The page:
Lewis: It's great to be a full service provider. It's a pretty excellent space to be in. Listeners, tell us if you've heard this one before: they're a SaaS company, they've got great margins, and they're losing money because they're investing heavily in SG&A. Is that pretty much the easiest way to sum up the financials, Joey?
Solitro: Yeah, pretty much. But I will say -- this wasn't confirmed by management or anything -- I have seen that they do have previous years where they did reach profitability. I found a couple of different blog posts from insiders, but they wouldn't confirm because they weren't supposed to be saying it, but it's like, three of the last seven years, they were profitable. And you look at the margins, they're not burning a lot of cash, not losing a lot of money. It almost seems like they ramped up spend going into this IPO to boost those growth rates, which makes sense. But even then, their net dollar retention over the last 12 months was 146%. In 2017, it was 141%. In 2018, 151%. Those are statistics where I fell in love going through the financials. I don't care what this company does, I'm going to find out a way to love it.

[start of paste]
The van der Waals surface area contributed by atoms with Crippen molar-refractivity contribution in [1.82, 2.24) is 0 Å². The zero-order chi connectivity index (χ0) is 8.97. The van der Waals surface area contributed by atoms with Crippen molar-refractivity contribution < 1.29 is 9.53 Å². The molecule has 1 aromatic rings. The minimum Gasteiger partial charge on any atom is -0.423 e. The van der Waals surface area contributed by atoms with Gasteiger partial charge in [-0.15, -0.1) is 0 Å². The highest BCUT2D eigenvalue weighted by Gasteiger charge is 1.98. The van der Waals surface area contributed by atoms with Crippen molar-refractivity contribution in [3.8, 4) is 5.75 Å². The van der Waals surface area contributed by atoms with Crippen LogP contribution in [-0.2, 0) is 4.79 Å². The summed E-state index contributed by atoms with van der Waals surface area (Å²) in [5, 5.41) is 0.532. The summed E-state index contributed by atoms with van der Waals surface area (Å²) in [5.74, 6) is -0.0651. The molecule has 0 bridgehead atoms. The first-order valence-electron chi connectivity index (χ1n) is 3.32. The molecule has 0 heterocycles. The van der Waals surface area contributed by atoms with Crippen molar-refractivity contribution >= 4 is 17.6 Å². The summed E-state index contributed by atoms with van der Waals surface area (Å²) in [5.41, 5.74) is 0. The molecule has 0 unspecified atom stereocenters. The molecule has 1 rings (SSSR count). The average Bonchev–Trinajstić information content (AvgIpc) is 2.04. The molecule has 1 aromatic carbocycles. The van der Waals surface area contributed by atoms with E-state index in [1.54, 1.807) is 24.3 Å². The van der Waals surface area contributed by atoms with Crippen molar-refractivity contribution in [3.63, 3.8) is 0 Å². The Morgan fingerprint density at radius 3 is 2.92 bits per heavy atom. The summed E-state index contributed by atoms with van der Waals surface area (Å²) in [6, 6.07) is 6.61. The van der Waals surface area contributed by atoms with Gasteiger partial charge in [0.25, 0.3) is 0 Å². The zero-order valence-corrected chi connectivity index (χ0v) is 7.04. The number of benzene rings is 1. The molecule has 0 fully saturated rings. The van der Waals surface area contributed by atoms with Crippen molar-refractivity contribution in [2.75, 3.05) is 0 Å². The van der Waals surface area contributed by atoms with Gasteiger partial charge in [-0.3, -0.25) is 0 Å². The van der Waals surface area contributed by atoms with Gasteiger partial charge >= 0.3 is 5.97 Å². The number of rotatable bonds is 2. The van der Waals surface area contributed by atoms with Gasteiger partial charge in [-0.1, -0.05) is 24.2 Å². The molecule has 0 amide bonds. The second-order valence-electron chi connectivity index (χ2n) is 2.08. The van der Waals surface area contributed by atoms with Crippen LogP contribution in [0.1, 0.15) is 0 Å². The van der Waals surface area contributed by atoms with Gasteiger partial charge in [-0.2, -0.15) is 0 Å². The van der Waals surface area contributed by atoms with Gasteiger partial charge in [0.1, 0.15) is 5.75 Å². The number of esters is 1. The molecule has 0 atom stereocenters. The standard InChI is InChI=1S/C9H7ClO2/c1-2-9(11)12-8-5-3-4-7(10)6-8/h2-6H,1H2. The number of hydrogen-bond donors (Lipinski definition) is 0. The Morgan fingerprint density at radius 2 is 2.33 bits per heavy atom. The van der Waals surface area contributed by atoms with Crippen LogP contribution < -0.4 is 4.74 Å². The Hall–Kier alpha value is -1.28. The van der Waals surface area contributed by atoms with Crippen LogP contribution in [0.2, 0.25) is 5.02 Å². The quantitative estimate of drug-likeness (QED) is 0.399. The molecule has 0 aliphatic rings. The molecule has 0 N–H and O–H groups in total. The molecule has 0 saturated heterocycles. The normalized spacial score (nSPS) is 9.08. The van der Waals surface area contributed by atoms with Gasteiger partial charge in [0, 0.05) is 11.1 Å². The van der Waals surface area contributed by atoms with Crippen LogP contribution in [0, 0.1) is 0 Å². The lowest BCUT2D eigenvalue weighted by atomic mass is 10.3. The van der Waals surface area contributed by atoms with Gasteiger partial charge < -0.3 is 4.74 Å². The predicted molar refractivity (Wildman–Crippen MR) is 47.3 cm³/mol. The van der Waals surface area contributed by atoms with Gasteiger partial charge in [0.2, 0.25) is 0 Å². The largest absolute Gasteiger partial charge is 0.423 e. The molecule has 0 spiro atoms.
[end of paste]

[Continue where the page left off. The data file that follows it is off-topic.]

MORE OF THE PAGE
Lewis: [laughs] I think at some point, we may have to build a small shrine to the dollar net retention figure in the studio so that we can occasionally bow to it.
Solitro: Over 140%! That's almost unheard of these days! There's only a few companies. This one, and I think Twilio, and I think PagerDuty was up there, too. Those three companies lately got my attention. Definitely a great statistic.
Lewis: It's the kind of thing you almost have to do a double take on. It's proof. You go to the forums, and you read, "OK, this seems to be a best in class provider." And that's borne out in the metrics as well. You don't get a number like that unless you are proving your value to customers and they're increasing their spend with you.
Solitro: Exactly. I was going through the timeline of the company. It started as this base platform. They did one thing. Then they added another solution. And they've added three new solutions in the last three years. People trust the brand. They know that they're very good at what they do. So then they're like, "We added this to our platform. It's an easy bolt-on. We think you want it, too." That's great to see. That could be the primary reason why we have these three great net dollar retention rates. That could be exactly why they waited to go public, so they could say, "Maybe 2016 was 120%," or something like that; it couldn't have been as great. But they knew, "If we ramp up spend, go public in 2019, we're going to have some great statistics to show for it."